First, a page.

Breaking Bad Postmortem: Giancarlo Esposito Reacts to the Premiere's Most Gruesome Scene
[WARNING: The following story contains spoilers from the Season 4 premiere of Breaking Bad. Read at your own risk.]
Did Jesse kill Gale? After spending more than a year wondering, Breaking Bad viewers had that question answered by the AMC thriller's Season 4 premiere.
Breaking Bad: How far can Walter White fall?
But the fact that Jesse (Aaron Paul) did indeed murder rival chemist Gale (David Costabile) to prevent Gus (Giancarlo Esposito) from killing both Jesse and Walt (Bryan Cranston) only created more questions. Namely: How would Gus react?
That answer came in the premiere's most tense sequence, as Gus stalked wordlessly around his state-of-the-art meth lab as Walt begged for his and Jesse's lives. Gus suddenly and brutally used a box cutter to slit the throat of his assistant Victor (Jeremiah Bitsui), who was seen by onlookers while recovering Jesse from the crime scene at Gale's house. The gruesome scene — Gus makes Walt and Jesse watch as Victor bleeds out — almost causes Walt to vomit, but it shows just how confident the creative team behind Breaking Bad has become, Esposito says.
"It's groundbreaking television," Esposito tells TVGuide.com. "The episode is a mind-blower. I read the script after I received it, and I was shaking; I had to put it down. ... It's brutal and quiet and subtle. So, it's very, very unsettling."
Summer TV: Get scoop on your favorite returning shows
As for why Gus would kill one of his right-hand men, instead of the relatively new-to-the-operation Walt and Jesse, Esposito says it's a no-brainer. "This had to be done," he says. "Someone did something — they got seen. ... So it was about preserving a family; it was about survival. This had to be done, but I could do it in a way that also sent a message to the people who weren't listening.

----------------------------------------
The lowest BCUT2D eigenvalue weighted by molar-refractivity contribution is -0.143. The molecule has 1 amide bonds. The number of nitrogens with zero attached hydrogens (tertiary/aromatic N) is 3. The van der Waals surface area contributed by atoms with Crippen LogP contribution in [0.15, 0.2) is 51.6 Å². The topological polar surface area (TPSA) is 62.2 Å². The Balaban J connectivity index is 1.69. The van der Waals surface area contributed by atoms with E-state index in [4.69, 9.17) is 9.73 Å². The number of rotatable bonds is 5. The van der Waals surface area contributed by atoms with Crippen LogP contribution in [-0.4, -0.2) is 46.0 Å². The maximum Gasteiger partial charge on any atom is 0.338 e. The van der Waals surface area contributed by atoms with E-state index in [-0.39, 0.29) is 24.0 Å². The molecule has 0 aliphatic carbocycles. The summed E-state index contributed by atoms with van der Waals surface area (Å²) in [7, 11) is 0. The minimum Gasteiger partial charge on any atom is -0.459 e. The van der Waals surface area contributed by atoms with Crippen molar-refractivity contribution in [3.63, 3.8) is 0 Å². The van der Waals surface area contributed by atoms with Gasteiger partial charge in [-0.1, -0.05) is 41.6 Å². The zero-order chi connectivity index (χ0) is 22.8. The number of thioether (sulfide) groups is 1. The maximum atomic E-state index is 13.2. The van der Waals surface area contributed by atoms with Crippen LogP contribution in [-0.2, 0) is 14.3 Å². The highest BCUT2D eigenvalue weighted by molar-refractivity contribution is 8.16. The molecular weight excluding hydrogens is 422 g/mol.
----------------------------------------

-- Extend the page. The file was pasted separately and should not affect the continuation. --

"It's a proving moment for Gus, because we've never seen Gus do something so formidable," Esposito continues. "This is the final chance that Gus is giving Walt to step up. He's giving him a warning. He's saying, 'Listen: Do it my way, and you'll be all right.' It is a moment where Walt could step up and really embrace a part of him that's Heisenberg."
Instead, Walt's reaction will be to go on the offensive. In next week's episode, he buys a gun for protection, but it's pretty clear that there's also a bullet with Gus' name on it. "Walt knows that his time is limited," Cranston says. "He knows that, given the opportunity, Gus will kill him and get rid of him."
Adds Esposito: "There will be a huge showdown between Gus and Walt. These are two very smart men, and Gus, being the smarter, is always ahead. He has more eyes, more ears, and more experience. So you'll have to see Walt get very, very tricky to even get in Gus' presence."
Check out photos of the Breaking Bad cast
Meanwhile, Gus will also have his eye on Jesse, who, after killing Gale, seems to be on the path to becoming a more hardened criminal. "[Gus] sees that Jesse ... has done enough to dull those emotions," Esposito says. "He sees Jesse as the future. Walt's not going to listen. He's got too much going on in his head. He's got too much in his life. Jesse is less of a liability now. It's all flipped."
Of course, Gus has other (and no doubt bigger) fish to fry. Last year, with Walt producing crates and crates of meth, Gus cut his ties with the Mexican cartel in bloody fashion. There will be consequences, Esposito says, and Gus will have to be much more active in protecting his meth empire.
"You see a much more hands-on Gus — a different Gus," Esposito says. "You see the other side of him. ... You also start to find out the secrets he's hiding, and why he is the way he is. There's an even greater war in Season 4 with the cartel, because we go back into Gus' history, and we start to really look at how the cartel played into who he is. He's got to settle the score."
Get more of today's latest news
And as for how the score with Walt will ultimately be settled, creator and executive producer Vince Gilligan paints a pretty simple picture. "Walter White and Gustavo Fring are the Bobby Fischer and Boris Spassky of the meth world, if you will," he says. "When two people play, there's got to be a winner and there's got to be a loser. I suppose you could retire amicably from the game with no winner and no loser. But this is Breaking Bad, so I wouldn't count on that."
Breaking Bad airs Sundays at 10/9c on AMC. Watch our video interview with Esposito below.
What did you think of Breaking Bad's premiere?